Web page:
3. verify password: This is an optional field, but I would recommend it. This ensures that the user is aware of exactly what he or she entered. We will check if this field is identical match to the password field. If they do not match, display an error.
  4. email address: Allow them to enter their email address. Could be optional, or it could be required. You could use this to possibly inform them of updates to the site, or a newsletter. Therefore, it might be handy to know that the email address they entered, is valid. To verify that, send an activation code to the email specified, make them follow a link and enter the code. If the membership is activated, then you know they put in a real email address, and have access to it.

What you want to do is try to eliminate all of the errors, so that what you get in the database is exactly what you want, and what the new member wants. You have to think out all possible senarios, and check each with code to hault execution if that condition is met.

Its also nice to know that 90% of your registered members are actually members, and not a form of spam. Thats more reasoning behind something like email activation, and also incorperating something like an image validation (Enter code appearing in this image). Spam bots cannot see what dynamically generated in the image, so it must be a person genuinely interested that is wanting to sign up.

This is BASICALLY all you need. Everyone that reads this should explore adding more to what I have shown so far. All you need to do is add the appropriate columns to the table, and create a field in this script. Some things you could add are: Registration date, ICQ #, MSN id, Yahoo ID, Interests, Location, etc.


Now that we've got an idea of what we need, lets put words to code. First thing's first, we need to connect to the database, because we will be adding a user to the member table. Instead of rewriting the same code over and over for each script to connect, I just put that code in a file, and require it in each script I need to use it, like this:

*Note: If you do not know what needs to be included in this file to make a proper connection to the database, then view this code sample: Database Connection

We're going to be using sessions for the username, login status, etc. We will get to this later, but in our page_header code, sessions have already been started by executing the session_start(); function. In our login script, we'll the create session variables and assign values to them. For login status, we'll apply that to: $_SESSION['logged_in']. The value will be zero if not logged in by default, and one if logged in. Lets check if the visitor is logged in, if they are - then they have already registered, and do not need to be able to visit the register page again. With that being said, we can just redirect them to the home page. Observe code below:

Notice the open } else { at the end. This is because, if the user is not logged in, we're going to carry on with the script. The first thing to assume is that the submit button has been pressed. Basically, going from the end to the start, because the very end of the script will be to display the form. So, lets go though some more code.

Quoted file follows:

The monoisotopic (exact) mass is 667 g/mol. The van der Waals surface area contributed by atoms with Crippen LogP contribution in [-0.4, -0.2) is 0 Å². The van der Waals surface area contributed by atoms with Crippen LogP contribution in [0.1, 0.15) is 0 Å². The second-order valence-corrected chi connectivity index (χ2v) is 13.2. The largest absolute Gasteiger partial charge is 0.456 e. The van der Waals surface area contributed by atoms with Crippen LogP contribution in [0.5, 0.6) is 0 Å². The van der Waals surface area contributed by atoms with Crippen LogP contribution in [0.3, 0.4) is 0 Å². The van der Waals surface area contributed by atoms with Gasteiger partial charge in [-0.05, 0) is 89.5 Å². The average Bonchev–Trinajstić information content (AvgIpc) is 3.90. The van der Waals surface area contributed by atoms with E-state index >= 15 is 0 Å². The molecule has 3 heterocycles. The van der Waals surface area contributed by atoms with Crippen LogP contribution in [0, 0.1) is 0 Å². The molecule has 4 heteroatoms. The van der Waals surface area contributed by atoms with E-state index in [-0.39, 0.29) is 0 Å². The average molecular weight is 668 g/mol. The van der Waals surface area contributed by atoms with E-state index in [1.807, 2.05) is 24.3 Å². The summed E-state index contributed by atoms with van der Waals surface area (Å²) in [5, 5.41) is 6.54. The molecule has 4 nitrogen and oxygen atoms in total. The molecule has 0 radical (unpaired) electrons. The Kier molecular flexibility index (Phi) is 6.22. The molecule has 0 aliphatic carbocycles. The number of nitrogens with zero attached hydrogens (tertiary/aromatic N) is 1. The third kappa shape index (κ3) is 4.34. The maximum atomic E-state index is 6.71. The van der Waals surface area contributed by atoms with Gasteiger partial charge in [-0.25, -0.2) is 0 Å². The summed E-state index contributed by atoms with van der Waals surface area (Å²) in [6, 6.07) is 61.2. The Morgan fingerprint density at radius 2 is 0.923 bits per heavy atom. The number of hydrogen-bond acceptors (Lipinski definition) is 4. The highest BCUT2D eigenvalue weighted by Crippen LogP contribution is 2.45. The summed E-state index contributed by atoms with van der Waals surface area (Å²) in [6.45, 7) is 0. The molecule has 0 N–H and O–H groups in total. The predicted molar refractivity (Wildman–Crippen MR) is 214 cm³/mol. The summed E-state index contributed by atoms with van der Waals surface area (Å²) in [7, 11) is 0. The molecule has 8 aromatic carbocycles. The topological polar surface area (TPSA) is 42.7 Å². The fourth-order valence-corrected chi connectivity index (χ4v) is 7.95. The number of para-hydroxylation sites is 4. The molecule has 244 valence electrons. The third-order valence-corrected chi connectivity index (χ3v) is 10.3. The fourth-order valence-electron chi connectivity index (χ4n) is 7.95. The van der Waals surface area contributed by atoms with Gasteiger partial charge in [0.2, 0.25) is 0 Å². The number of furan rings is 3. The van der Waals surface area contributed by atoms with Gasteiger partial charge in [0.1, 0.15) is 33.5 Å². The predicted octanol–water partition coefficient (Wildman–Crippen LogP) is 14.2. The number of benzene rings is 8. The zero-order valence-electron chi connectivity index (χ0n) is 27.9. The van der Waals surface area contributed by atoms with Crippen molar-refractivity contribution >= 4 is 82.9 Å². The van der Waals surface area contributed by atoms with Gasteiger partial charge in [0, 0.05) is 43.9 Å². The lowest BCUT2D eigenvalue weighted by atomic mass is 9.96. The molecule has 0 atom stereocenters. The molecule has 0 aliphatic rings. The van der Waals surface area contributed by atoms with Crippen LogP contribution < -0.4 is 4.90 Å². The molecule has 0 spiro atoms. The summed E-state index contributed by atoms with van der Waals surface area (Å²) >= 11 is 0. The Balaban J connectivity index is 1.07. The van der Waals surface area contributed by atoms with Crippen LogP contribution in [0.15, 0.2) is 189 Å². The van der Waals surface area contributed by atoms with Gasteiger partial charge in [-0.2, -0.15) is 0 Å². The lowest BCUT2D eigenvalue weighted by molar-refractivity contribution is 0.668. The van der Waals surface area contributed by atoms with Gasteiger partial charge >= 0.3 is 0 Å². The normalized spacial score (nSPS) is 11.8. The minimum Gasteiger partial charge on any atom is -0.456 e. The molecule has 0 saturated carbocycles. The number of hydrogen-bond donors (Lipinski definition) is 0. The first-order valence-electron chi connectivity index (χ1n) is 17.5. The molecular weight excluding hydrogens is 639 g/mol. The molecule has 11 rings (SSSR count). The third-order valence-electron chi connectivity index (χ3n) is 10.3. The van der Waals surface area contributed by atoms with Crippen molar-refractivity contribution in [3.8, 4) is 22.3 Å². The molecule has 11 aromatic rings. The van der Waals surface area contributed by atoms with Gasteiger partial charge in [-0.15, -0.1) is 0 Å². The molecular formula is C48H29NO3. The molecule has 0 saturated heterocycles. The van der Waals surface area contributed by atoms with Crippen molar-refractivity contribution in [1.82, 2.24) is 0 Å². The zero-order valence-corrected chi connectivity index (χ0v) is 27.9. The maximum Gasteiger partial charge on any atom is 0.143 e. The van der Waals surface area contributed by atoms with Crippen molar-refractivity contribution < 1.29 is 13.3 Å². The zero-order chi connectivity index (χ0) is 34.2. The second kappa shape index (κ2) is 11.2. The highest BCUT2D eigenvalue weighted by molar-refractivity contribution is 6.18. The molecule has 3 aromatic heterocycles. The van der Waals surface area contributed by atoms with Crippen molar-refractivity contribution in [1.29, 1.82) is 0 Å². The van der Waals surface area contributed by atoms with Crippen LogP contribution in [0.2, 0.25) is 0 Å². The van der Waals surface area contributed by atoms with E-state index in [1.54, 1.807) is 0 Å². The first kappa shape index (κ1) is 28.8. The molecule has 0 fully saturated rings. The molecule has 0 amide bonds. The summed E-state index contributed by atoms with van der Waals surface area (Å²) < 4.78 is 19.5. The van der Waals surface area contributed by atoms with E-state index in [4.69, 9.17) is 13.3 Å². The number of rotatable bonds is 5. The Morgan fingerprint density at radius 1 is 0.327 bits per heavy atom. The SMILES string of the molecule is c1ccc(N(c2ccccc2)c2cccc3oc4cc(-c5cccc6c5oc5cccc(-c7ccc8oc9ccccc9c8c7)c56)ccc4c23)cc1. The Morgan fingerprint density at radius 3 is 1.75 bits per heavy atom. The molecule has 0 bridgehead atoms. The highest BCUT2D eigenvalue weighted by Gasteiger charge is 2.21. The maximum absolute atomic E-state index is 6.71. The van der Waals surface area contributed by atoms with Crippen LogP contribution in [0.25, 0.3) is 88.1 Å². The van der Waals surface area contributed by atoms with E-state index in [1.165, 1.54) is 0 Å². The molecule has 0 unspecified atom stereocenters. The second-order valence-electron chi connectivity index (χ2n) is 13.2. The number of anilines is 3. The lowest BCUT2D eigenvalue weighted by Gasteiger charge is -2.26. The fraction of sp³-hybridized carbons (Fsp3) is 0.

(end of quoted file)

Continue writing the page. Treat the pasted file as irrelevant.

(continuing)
This says, if submit button was pressed to execute all code below. Then we check if any value is in username field, if not - kill script and alert the error.

Next thing I chose to do was to declare unwanted characters, and scan the username to see if the potential member chose any of these for their desired username. Below is the code:

$junk is an array of desired invalid characters. In $len, I check the length of the entered username. Then, I basically strip out the invalid characters from the entered username. And finally, I check if the length of $len (starting length) is not equal to the new length (stripping characters out if they exist). If they're not equal, characters were stripped, and I kill the script, and inform the visitor of the error.

The next step I chose was to take the valid username entered, and see if it is already taken. See code below:

Query the members table where username from table = entered username. The if condition checks if $q3->username (from database) is equal to the desired username ($_POST['username']). If there is a match, someone already has the username, and and error will be displayed.


Next in line is the password and verify password fields. It is important that they know what their password will be, and that the verify password field matches the password field. So in the code, we check exactly that. Take a look:

Four tests here: check if password field is empty, check if verify password field is empty, check if password is equal to verify password, and check if the password is less than six characters in length. If any of these conditions are met, an error will be displayed. Any password that passes through this, is considered to be acceptable for insertion. We dont check the password for oddball characters, because having them will actually increase the strength of their password.


Now that we're this far, we are ready to add a member. This tutorial only checked the username and password (most important), but you might want to take it a step further to see if there is a valid email address or something else. Below is the code to insert the new member: